It’s no secret that quite a few state legislators actually live outside districts they represent even though state law and constitution require them to reside in their districts.
However, it’s also no secret that most local prosecutors are reluctant to bring charges against legislators who live in one place – at least when they are not in Sacramento – but register to vote at addresses of convenience inside their districts.
A big exception has been the Los Angeles County District Attorney’s Office, which has successfully prosecuted nine politicians, both local and legislative, for violating the residency law.
The most recent is former Los Angeles City Councilman Richard Alarcon, but the best known is state Sen. Rod Wright, who’s awaiting sentencing after conviction on charges of lying about his “domicile,” as the law puts it.
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There are those who say it’s not a real crime. After all, they point out, members of Congress are not required to live in their districts and often don’t.
Republican Congressman Tom McClintock, for instance, represents a Sierra foothill district but lives in a Sacramento suburb – the same place in which he lived while representing Southern California districts in the Legislature.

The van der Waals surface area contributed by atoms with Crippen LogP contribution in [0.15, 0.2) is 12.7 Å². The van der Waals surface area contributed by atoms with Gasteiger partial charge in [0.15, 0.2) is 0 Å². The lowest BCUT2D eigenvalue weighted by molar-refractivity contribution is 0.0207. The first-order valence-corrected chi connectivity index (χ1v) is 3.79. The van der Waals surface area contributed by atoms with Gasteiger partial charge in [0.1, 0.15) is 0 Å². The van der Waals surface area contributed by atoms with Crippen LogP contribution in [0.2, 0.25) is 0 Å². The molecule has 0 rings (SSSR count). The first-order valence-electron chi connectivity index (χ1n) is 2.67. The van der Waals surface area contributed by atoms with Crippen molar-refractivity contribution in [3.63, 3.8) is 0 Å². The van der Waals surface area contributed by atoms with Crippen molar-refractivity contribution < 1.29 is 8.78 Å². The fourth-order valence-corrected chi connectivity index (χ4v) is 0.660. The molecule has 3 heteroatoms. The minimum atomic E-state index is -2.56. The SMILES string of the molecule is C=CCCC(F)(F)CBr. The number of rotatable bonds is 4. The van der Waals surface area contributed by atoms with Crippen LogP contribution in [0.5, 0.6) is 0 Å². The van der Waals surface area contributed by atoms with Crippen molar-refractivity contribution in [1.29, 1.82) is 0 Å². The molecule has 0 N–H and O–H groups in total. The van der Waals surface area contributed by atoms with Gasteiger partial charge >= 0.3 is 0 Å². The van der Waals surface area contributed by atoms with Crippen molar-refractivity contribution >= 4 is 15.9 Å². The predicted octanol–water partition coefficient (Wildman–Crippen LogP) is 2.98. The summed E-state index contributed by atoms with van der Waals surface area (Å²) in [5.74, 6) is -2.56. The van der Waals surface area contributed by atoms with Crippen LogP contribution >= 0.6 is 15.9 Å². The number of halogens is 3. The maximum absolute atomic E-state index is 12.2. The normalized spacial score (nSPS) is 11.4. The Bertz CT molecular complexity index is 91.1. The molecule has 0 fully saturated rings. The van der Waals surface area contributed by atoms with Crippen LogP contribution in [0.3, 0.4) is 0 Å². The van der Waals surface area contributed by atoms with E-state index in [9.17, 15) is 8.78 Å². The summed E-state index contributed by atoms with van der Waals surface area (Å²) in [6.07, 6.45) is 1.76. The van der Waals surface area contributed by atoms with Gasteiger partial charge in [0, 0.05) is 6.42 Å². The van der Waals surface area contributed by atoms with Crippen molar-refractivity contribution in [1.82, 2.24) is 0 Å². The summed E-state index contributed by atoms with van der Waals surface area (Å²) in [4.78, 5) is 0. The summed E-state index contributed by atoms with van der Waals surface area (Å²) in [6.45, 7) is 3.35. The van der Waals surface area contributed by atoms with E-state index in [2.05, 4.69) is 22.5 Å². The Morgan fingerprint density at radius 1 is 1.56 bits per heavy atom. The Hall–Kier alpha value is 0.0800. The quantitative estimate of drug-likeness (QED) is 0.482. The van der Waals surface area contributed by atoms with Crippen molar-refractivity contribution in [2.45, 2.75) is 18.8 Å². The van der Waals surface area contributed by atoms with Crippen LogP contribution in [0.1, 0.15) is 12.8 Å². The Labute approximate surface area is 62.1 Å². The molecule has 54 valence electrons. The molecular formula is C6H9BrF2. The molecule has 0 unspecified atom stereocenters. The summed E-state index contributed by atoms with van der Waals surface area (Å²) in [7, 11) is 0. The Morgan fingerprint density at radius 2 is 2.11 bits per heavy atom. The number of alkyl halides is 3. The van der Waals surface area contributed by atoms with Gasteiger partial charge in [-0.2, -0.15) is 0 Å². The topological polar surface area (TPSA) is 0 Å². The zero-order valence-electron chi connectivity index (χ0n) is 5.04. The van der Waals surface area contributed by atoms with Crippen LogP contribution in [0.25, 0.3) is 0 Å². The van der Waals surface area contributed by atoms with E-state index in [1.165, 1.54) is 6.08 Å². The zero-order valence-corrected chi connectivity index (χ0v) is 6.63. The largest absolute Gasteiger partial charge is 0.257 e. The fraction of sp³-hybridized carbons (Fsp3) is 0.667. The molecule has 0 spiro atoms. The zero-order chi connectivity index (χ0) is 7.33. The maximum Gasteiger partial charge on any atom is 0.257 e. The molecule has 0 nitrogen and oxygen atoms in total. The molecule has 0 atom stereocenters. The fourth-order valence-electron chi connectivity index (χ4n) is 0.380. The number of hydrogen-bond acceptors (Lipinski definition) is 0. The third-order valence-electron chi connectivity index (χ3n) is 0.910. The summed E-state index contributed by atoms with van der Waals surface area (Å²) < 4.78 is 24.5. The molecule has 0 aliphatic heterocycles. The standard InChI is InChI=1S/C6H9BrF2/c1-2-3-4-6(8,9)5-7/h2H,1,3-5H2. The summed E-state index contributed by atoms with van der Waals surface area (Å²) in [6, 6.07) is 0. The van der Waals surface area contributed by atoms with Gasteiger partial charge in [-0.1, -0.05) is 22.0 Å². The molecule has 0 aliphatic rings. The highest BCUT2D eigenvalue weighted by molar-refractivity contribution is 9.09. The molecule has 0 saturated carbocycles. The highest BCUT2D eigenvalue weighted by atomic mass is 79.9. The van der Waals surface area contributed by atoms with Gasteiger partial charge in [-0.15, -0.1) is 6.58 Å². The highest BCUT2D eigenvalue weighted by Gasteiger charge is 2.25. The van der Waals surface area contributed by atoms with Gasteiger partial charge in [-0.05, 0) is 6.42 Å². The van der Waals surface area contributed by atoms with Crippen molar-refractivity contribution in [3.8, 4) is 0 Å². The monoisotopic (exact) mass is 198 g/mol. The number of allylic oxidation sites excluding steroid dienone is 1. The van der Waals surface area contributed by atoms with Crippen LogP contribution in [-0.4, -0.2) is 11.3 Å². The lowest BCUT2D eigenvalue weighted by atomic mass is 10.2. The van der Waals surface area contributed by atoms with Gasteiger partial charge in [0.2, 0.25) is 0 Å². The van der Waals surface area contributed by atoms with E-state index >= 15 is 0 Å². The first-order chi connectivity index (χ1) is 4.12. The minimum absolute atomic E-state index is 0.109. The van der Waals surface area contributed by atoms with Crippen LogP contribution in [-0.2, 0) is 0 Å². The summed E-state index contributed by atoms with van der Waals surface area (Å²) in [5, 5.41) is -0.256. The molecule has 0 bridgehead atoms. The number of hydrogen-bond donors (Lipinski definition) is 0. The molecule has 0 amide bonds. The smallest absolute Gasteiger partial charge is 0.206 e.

And there are those who say – Wright made this argument – that a law passed by the Legislature in 1984 to protect its members from prosecution and signed by then-Gov. George Deukmejian makes the practice legal by declaring, “The domicile of a member of the Legislature shall be conclusively presumed to be at the residence address indicated on that person’s currently filed affidavit of registration.”
Wright was charged with registering to vote in an Inglewood apartment in his Senate district while actually living in a tonier Baldwin Hills neighborhood outside the district.
He contended that the 1984 state law made it legal, but the state Court of Appeal shot down his contention in 2011, declaring that the conclusive presumption did not cover Wright because he was not registered at a legal residence.
What we seem to have, at least in practice, is a case of very selective enforcement. Pretending to live in one’s district is only a crime in Los Angeles County because only its prosecutors choose to enforce the law.
Clearly the law should either be enforced – legislators who violate it in other jurisdictions should face the music – or changed.
The former would require local district attorneys to change their hear-no-evil, see-no-evil attitude.
If, on the other hand, the Legislature wants to enjoy the same residential latitude as members of Congress it should have the guts to say so by passing a new law, and also asking voters to amend the state constitution’s residency section.
Given the prosecutions of Alarcon, Wright and others in Los Angeles, a failure to either apply the law uniformly or change it will add even more fuel to the public’s already jaundiced view of those who hold public office.